WMO gains Observer status at Arctic Council

WMO gains Observer status at Arctic Council

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Published

12 May 2017

The World Meteorological Organization has been granted Observer status at the Arctic Council, the leading intergovernmental forum promoting cooperation, coordination and interaction among the Arctic States and communities, particularly on issues of sustainable development and environmental protection in the Arctic.

The 10th Arctic Council ministerial meeting, which took place in Fairbanks, Alaska, USA, on 12 May, admitted WMO and six other Observers. 

The ministerial declaration recognized the “need to increase cooperation in meteorological, oceanographic and terrestrial observations, research and services, and the need for well-maintained and sustained observation networks and continuous monitoring of the Arctic, such as the World Meteorological Organization’s Global Cryosphere Watch Program.”

"WMO is very pleased to contribute to the Arctic Council activities as a new observer," said WMO Secretary-General Petteri Taalas. "WMO is working to enhance the meteorological and marine safety services in the Arctic and improve the underlying observing and telecommunication systems. The dramatic changes in the Arctic climate have potential impact on weather patterns in the whole Northern Hemisphere," said Mr Taalas.

WMO gains observer status at Arctic Council

The Arctic Council Ministerial Meeting marked the conclusion of the two-year U.S. Chairmanship and the beginning of the Finnish Chairmanship, which will run from 2017 to 2019.

The four priorities for the Finnish Chairmanship’s two years are: environmental protection; connectivity; meteorological cooperation; and education. (Click here to read the full program.)

Foreign Minister Timo Soini of Finland, which now holds the Chairmanship of the Council, said “Climate change proceeds rapidly in the Arctic, and we need to continue the successful work of the Council.”
 
In his remarks at the opening of the Ministerial meeting, Secretary of State Rex Tillerson said: “The Arctic Council, which recently celebrated its 20th anniversary, has proven to be an indispensable forum in which we can pursue cooperation.  I want to affirm that the United States will continue to be an active member in this council.  The opportunity to chair the Council has only strengthened our commitment to continuing its work in the future.”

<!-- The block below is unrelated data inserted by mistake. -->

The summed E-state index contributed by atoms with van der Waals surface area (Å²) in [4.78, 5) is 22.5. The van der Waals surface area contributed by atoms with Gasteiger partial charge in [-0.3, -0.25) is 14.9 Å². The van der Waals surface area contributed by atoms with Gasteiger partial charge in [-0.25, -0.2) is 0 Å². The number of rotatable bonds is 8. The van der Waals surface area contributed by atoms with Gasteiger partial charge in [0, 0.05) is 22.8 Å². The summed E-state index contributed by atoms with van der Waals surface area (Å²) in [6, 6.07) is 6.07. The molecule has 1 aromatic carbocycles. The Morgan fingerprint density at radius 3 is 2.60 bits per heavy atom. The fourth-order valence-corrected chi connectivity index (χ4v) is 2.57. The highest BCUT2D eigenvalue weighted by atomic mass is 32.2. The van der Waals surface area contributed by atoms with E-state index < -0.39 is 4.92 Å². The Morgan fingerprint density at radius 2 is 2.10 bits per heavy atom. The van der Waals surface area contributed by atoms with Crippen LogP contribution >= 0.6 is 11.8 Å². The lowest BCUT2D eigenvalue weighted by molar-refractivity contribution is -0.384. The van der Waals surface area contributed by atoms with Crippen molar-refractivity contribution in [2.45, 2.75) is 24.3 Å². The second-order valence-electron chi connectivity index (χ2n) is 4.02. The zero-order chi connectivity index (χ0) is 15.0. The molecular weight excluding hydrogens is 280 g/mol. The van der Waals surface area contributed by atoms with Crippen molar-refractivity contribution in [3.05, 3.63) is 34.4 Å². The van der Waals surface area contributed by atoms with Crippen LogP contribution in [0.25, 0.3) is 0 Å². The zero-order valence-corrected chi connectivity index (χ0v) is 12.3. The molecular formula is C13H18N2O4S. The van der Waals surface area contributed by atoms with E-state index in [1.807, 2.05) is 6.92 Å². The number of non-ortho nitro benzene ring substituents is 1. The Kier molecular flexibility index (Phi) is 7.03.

The admission of WMO as an Observer comes on the eve of a new international campaign spearheaded by WMO, the Year of Polar Prediction. This is a concerted two year drive to improve observations and monitoring at both poles to minimize environmental risks.

WMO will build on its wide ranging activities in science, operations and services at both poles, as well as its schience-to-policy experience as an Expert to the Antarctic Treaty, to engage in a meaningful manner with the Arctic Council. WMO is committed to bring socio-economic benefits to the Arctic region according to its mandate, and to engage with the indigenous people by providing them with services in weather, water, climate and cryosphere, and benefiting from them thanks to community-based monitoring in support of WMO Applications.

The Global Cryosphere Watch (GCW) is an international mechanism being implemented by WMO providing a framework for reliable, comprehensive, and sustained observing of the cryosphere and for delivering quality-assured global and regional cryosphere-related products and services, in support of understanding risks and of policy making and decisions.

 

The Fairbanks Ministerial Declaration is here

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